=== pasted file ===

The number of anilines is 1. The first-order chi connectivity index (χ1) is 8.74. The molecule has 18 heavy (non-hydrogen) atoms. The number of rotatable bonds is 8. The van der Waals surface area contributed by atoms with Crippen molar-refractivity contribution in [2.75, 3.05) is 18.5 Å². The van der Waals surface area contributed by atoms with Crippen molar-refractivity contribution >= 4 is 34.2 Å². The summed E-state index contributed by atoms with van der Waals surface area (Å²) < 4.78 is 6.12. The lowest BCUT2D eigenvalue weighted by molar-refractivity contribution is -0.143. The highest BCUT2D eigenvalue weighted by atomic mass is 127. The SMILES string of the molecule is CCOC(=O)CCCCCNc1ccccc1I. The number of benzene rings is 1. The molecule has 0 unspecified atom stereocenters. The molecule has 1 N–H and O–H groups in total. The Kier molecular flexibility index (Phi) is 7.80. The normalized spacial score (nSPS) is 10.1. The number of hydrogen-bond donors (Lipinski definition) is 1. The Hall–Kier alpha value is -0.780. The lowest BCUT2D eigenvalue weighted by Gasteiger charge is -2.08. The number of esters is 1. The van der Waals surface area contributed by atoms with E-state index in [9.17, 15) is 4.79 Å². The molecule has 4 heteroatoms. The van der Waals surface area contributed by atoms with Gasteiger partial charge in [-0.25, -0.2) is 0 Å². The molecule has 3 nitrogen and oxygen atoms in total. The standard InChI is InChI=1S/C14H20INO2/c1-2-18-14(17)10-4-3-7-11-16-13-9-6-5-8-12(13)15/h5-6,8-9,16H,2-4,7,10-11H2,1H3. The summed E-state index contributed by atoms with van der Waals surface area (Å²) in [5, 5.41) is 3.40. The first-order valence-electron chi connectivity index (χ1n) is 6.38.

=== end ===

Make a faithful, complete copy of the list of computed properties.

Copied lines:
The number of anilines is 1. The first-order chi connectivity index (χ1) is 8.74. The molecule has 18 heavy (non-hydrogen) atoms. The number of rotatable bonds is 8. The van der Waals surface area contributed by atoms with Crippen molar-refractivity contribution in [2.75, 3.05) is 18.5 Å². The van der Waals surface area contributed by atoms with Crippen molar-refractivity contribution >= 4 is 34.2 Å². The summed E-state index contributed by atoms with van der Waals surface area (Å²) < 4.78 is 6.12. The lowest BCUT2D eigenvalue weighted by molar-refractivity contribution is -0.143. The highest BCUT2D eigenvalue weighted by atomic mass is 127. The SMILES string of the molecule is CCOC(=O)CCCCCNc1ccccc1I. The number of benzene rings is 1. The molecule has 0 unspecified atom stereocenters. The molecule has 1 N–H and O–H groups in total. The Kier molecular flexibility index (Phi) is 7.80. The normalized spacial score (nSPS) is 10.1. The number of hydrogen-bond donors (Lipinski definition) is 1. The Hall–Kier alpha value is -0.780. The lowest BCUT2D eigenvalue weighted by Gasteiger charge is -2.08. The number of esters is 1. The van der Waals surface area contributed by atoms with E-state index in [9.17, 15) is 4.79 Å². The molecule has 4 heteroatoms. The van der Waals surface area contributed by atoms with Gasteiger partial charge in [-0.25, -0.2) is 0 Å². The molecule has 3 nitrogen and oxygen atoms in total. The standard InChI is InChI=1S/C14H20INO2/c1-2-18-14(17)10-4-3-7-11-16-13-9-6-5-8-12(13)15/h5-6,8-9,16H,2-4,7,10-11H2,1H3. The summed E-state index contributed by atoms with van der Waals surface area (Å²) in [5, 5.41) is 3.40. The first-order valence-electron chi connectivity index (χ1n) is 6.38.